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Wednesday, August 10, 2022

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Fuel price hikes headache for under pressure small businesses

Fuel increases have major repercussions for these companies’ overheads and, ultimately, bottom lines. Picture, Karen Sandison, ANA.

Fuel increases have major repercussions for these companies’ overheads and, ultimately, bottom lines. Picture, Karen Sandison, ANA.

Published Jun 6, 2022


Fuel price increases that have been instituted this week have a telling effect on small businesses, which have to navigate a tightrope between higher expenses and affordable offerings to consumers, who too are cutting back on their purchases and lifestyles.

The petrol hikes this week come as business are trying to claw back losses from the Covid-19 pandemic lockdown.

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Orders started lifting up in the first three months of the year until ripple effects of the Ukraine-Russia war led to a bottleneck of essential supplies, including agriculture, such as wheat, along with fuel.

This is as the country has seen the biggest increase yet this week with (93 and 95 unleaded petrol) rising by R2.43 a litre and R2.33 a litre, respectively, and all grades of diesel increasing by between R1.07 and R1.10 a litre.

This has prompted fears of the price of a basic food basket rocketing to R4,609, an increase of R462 in the past six months, which will have an impact on the food and beverage industry.

Economists said this week that oil prices were more than 50 percent higher than a year ago, while petrol prices were up more than 80 percent year on year with no end in sight to the Russia-Ukraine war.

Investec chief economist Annabel Bishop said that agricultural commodity prices were in the main still higher on the year, with the wheat price up 42 percent year on year and corn up 27 percent as the deglobalisation, caused by the break in supply chains, increased local protectionism in many countries and sanctions on Russia, boosted costs.

"For South Africa, a crucial case is going ahead as the state seeks to gain the right for the country to explore and utilise oil and gas finds off South Africa’s coast, aimed at reducing both fuel costs and solving the country’s electricity crisis, along with bolstering economic growth," Bishop said.

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The fishing industry is also not immune from the woes.

The DA sounded the alarm that while larger fishing companies made use of diesel for their boats and if they were VAT registered they were eligible for a diesel rebate, however, smaller boat owners, who made use of petrol had no such cover and stood to be severely impacted by the massive petrol price increases.

It called on the state to urgently make provision for small scale fishers who stood to be devastated by the increasing cost of petrol.

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Small businesses’s finances are vulnerable in the face of petrol price volatility.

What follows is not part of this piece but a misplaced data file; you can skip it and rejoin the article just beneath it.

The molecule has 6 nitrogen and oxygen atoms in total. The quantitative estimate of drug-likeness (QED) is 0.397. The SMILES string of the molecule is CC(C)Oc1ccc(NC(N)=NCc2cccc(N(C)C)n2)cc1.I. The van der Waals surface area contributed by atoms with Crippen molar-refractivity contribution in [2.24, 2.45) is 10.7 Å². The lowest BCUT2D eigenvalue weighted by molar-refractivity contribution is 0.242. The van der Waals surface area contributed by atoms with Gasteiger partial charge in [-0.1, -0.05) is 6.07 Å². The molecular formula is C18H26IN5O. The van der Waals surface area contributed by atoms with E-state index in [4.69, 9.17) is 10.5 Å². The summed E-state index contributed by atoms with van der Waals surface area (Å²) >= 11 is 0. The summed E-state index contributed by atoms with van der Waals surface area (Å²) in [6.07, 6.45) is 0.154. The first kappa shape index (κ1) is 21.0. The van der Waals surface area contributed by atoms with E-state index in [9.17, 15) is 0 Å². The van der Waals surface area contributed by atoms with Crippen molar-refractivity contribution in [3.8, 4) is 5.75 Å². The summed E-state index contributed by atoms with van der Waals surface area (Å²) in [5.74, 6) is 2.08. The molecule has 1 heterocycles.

Zane van Rooyen, a product marketing manager at field sales management CRM and mobile ordering app, Skynamo, said small businesses operating  in the manufacturing, wholesale or distribution sector faced the reality that all supply chain goods needed to be transported from source to destination.

“The (fuel) increases can have major repercussions for these companies’ overheads and ultimately bottom lines. The impact on consumer spending will also have a knock-on effect on many other small businesses in the country,” he said, adding that with collaborations a truck leaving Limpopo, for example, with a third of space available could carry goods for another SME in Durban.

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One remedy for small and medium enterprises in the face of the fuel price increases is the automation of their supply chains to enable them to share facilities, including transport and warehousing, he has said.

He has said observations are that invoices for goods and services are getting smaller as consumers and businesses opt to limit spending due to not only the higher demands on funds, but the uncertainty of how much more the increases will continue.

"There are solutions that still need to be sought. There is one customer who said their day now was like a crossword puzzle: there are new issues to deal with everyday that were not there before," Van Rooyen said.

It is vital that the government does everything possible to protect  local small businesses as these are the growth engines of our economy.

“The produce for the sustainability of life simply has to continue, so businesses in this industry will have to adjust their prices accordingly in order to fulfil the need. As such, the demand for non-essentials will most definitely be placed under strain as the cost of fuel begins to bite and household budgets downsize as a consequence,” he said.


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